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| Shapiro, Washburn & Sharp

A truck driver accused of killing a teenager and seriously injuring her passenger in May was in court on Oct. 6 for a preliminary hearing in Virginia Beach.

Jerode Johnson, 31, is facing several criminal charges stemming from the accident, including involuntary manslaughter, DUI and felony hit and run. Virginia Beach police report that Johnson killed Kaitlyn Duffy and injured her friend Sabrina Mundorff in the May 2017 crash on Indian River Road.


Police say that Johson lost control of his delivery truck, overcorrected and crossed the center line. He slammed into Duffy’s small SUV, killing her at the scene.

Mundorff was taken by life flight to a local hospital in critical condition. Duffy was a senior at Great Bridge High School and would have graduated in June 2017. She was going to attend Virginia Tech.

Mundorff suffered burns, spinal cord and brain injuries. She faces a long recovery.

Our View

Our sympathies as Virginia personal injury attorneys go out to the families of the dead and injured in this tragic drunk driving case. Truck and bus drivers who possess a commercial driver’s license or CDL are held to a high standard in regards to driving under the influence of drugs or alcohol. This is for a very good reason. Whether the cargo of a bus or truck is people or products, the stakes are far higher than for a typical car or SUV. A drunk or high truck driver is a threat to public safety and also a major liability for their employer.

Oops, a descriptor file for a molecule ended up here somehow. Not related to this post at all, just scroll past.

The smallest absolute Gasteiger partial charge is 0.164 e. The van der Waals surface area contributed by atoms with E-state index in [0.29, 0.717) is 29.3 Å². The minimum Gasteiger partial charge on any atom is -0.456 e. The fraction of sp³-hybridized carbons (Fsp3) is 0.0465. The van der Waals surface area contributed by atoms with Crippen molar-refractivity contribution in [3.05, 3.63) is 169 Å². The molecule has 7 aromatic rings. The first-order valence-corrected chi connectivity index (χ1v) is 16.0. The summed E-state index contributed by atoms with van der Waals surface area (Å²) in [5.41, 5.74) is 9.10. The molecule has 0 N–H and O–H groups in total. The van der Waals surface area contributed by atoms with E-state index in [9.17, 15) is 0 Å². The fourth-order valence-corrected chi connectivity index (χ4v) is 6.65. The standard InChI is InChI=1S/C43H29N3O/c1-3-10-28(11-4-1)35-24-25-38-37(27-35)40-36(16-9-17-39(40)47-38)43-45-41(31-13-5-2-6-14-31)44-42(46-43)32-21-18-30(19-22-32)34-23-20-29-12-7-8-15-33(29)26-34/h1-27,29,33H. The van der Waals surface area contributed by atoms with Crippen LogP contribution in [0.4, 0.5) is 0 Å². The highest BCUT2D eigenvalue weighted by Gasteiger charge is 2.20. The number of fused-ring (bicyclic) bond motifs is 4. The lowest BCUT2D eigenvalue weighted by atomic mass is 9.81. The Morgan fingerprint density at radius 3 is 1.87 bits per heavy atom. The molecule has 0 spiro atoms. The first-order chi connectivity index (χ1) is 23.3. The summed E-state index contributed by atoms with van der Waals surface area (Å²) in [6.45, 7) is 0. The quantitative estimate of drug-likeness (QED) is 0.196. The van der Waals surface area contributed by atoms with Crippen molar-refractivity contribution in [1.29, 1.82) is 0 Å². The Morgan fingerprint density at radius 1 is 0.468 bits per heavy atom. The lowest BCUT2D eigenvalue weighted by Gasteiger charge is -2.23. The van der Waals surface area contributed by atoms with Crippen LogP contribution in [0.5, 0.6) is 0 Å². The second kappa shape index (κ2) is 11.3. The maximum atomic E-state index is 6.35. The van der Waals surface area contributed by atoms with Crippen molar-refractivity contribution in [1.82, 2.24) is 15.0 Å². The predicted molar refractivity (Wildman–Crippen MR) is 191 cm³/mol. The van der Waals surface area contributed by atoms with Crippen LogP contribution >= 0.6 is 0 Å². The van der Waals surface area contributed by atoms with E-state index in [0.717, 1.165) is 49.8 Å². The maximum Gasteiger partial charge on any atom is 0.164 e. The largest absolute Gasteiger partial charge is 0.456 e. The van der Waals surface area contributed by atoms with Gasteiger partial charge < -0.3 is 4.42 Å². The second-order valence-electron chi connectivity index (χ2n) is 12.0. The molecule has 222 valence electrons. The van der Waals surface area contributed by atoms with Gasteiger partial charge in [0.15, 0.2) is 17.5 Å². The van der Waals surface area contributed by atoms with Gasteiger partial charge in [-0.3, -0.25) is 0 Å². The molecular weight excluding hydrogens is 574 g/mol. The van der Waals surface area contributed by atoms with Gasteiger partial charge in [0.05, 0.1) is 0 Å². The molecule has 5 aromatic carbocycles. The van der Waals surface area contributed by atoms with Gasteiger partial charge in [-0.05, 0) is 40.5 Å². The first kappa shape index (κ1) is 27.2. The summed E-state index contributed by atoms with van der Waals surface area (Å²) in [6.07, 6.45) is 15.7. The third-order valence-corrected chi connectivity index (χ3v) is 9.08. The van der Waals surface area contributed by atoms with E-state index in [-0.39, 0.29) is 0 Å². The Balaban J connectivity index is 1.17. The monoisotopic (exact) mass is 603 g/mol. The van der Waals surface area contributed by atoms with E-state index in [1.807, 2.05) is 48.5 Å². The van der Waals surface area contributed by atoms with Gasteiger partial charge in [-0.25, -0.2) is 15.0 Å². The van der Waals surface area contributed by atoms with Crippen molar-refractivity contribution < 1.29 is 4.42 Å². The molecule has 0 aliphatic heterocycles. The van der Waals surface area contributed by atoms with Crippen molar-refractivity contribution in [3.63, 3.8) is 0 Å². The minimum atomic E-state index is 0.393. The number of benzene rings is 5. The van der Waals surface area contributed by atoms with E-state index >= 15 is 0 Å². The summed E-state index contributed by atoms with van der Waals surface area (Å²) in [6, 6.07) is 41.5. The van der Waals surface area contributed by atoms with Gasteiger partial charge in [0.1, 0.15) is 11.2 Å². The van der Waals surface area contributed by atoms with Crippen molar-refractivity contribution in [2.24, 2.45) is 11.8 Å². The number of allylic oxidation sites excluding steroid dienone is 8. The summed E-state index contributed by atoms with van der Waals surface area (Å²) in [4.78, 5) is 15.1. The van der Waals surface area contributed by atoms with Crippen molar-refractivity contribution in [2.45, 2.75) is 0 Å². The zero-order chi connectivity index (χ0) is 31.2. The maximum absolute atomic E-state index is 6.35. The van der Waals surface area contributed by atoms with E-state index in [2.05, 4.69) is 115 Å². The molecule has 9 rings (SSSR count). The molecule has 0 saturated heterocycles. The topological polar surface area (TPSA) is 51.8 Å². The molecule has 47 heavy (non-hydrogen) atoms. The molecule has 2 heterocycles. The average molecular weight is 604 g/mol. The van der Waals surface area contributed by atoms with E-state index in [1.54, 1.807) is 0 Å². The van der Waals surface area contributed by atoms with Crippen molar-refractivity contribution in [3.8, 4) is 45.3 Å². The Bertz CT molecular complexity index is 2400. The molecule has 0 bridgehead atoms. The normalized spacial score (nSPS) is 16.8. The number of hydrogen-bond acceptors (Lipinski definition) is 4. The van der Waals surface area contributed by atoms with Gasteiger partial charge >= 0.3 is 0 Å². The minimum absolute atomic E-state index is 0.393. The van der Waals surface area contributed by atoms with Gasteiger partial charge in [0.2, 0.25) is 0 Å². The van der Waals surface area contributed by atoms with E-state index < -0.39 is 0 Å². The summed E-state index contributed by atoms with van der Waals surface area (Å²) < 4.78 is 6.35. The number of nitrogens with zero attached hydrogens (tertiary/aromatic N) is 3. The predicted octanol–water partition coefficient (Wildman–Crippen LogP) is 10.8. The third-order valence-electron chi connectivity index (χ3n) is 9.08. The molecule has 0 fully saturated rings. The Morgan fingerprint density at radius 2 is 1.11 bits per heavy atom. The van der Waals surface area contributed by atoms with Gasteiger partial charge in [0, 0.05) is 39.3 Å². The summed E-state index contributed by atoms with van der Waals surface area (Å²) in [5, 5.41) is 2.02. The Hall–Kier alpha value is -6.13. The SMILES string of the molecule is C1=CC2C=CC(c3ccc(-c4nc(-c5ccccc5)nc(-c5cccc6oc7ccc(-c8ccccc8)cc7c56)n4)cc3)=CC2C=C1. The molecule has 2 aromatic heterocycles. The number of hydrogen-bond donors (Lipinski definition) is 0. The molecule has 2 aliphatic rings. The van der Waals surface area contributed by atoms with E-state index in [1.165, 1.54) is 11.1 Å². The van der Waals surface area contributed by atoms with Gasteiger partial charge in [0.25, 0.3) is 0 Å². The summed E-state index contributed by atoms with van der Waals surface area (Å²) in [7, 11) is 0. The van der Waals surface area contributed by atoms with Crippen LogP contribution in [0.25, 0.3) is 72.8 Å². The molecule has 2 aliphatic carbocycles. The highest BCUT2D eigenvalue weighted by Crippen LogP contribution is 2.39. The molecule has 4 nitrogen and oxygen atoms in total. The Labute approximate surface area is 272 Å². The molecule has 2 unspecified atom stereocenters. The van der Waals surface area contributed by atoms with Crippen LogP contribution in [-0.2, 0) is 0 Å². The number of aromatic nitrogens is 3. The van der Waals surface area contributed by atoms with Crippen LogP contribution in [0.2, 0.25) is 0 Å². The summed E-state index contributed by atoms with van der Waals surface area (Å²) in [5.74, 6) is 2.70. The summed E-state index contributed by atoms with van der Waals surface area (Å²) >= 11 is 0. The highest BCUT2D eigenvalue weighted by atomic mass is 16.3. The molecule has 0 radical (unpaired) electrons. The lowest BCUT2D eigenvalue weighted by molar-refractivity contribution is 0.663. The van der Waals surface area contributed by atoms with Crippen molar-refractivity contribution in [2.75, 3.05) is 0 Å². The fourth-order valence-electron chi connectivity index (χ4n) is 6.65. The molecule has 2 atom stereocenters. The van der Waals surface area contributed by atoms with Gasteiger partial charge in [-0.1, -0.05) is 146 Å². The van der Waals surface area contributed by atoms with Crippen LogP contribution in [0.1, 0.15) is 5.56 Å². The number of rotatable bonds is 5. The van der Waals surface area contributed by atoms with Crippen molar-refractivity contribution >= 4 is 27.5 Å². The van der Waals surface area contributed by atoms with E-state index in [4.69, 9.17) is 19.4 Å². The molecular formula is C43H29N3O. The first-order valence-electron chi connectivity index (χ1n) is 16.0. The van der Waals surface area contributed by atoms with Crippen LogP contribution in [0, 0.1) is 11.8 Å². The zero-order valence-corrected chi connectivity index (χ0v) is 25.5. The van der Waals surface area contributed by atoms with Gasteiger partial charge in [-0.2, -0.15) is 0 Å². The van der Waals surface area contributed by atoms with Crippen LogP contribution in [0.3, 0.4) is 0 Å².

The Federal Motor Carrier Safety Administration or FMCSA has strict regulations for drivers and employers that use commercial vehicles. Most states have adopted FMCSA rules for CDL holders for alcohol. The legal limit is 0.04% blood alcohol concentration or BAC. This is 1/2 of the BAC limit for most regular, non-commercial drivers in the US. The FMCSA rules also stipulate that commercial drivers may not drive a commercial vehicle within four hours of drinking alcohol at all.

CDL holders may have to submit to random alcohol testing, but unfortunately, these tests do not always catch drivers who drink every time. In this tragic case, lives were ended and changed forever by the alleged actions of a drunk truck driver.

When a family loses a loved one or has one injured by a drunk and negligent truck driver, there are legal options. The injured and the families of the injured or dead may be entitled to compensation for their injuries, pain and suffering and ongoing costs.

A loss like this is an incomprehensible one for family members. The civil justice system can never bring back a loved one, but it can provide some sense of justice to a family because often there is no actual trial in a criminal case involving the traffic event that caused the death, because many such cases end with a plea agreement and a guilty plea and no trial.

On the other hand, in a civil personal injury or wrongful death case, the right to depose the negligent driver is always permitted.


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